"Das waere doch gelacht wenn wir alle zusammen der Eule nicht das (korrrekte) Sprechen und Uebersetzen beibringen koennen, mal ganz abgesehen vom Inhalt."
I am optimistic that we all together get the owl to speak properly in all languages and I still have hope that she comes up with more appropriate content than that.
Funny and witty is fine, but stupid is definitely not.
That's /a/ correct translation, but I definitely wouldn't say "the" translation. The fact that it makes no sense would hopefully tell you that. Kleider clearly must translate more appropriately to "dress" in the sense of "clothes", and though dogs typically don't wear clothes, at least not in everyday conversation, one red dog certainly wouldn't be wearing multiple dresses.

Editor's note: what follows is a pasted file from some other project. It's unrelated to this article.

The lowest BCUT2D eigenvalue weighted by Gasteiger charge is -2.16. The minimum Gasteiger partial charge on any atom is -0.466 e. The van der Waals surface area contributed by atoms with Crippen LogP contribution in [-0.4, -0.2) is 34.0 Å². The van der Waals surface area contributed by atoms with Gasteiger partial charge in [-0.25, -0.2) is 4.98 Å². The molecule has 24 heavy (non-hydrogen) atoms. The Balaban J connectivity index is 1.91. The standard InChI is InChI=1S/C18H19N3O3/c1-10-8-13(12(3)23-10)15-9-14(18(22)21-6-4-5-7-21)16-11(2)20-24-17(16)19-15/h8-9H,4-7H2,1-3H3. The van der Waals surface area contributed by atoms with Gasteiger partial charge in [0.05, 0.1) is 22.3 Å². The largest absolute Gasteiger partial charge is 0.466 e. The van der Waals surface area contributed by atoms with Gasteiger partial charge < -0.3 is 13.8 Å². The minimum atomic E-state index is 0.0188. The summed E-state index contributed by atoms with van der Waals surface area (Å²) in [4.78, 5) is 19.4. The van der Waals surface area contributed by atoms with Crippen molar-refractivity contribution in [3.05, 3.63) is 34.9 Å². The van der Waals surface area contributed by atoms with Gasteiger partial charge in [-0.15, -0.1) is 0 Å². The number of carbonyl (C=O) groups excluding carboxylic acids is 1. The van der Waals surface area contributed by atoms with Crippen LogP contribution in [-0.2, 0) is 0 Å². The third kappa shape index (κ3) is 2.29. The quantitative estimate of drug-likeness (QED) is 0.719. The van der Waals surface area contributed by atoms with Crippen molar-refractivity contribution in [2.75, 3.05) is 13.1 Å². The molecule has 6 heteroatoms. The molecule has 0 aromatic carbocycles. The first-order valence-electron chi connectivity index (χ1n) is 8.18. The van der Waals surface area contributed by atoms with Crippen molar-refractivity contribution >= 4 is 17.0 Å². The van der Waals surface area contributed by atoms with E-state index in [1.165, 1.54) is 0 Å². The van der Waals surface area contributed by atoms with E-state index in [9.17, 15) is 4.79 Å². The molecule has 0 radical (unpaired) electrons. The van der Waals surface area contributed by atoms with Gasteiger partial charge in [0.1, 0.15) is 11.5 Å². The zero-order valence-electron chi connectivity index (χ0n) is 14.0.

Even the colors have to change depending on gender? I love this language but they make things so difficult. XD
Well remember, languages evolved for two reasons. To communicate and probably more importantly, to identify outsiders. Get the gender of a noun wrong? GET HIM! He's not one of us!
Same thing happens in French. At least in German you can hear and enunciate the endings, unlike French.
But oh it is so much more complicated in German. In French, at least, if an adjective describes a feminine noun, no matter where the adjective is, it gets the feminine ending. But here...it depends on where the adjective is, the gender and case of the noun, and if the noun is modified by any other words too (e.g. "ein roter Hund" vs "der rote Hund", vs "ein/der Hund ist rot") This is going to take so long to remember.
This makes French much easier to speak. Sure, it may be spelled differently, but it all sounds the same coming out of your mouth. :)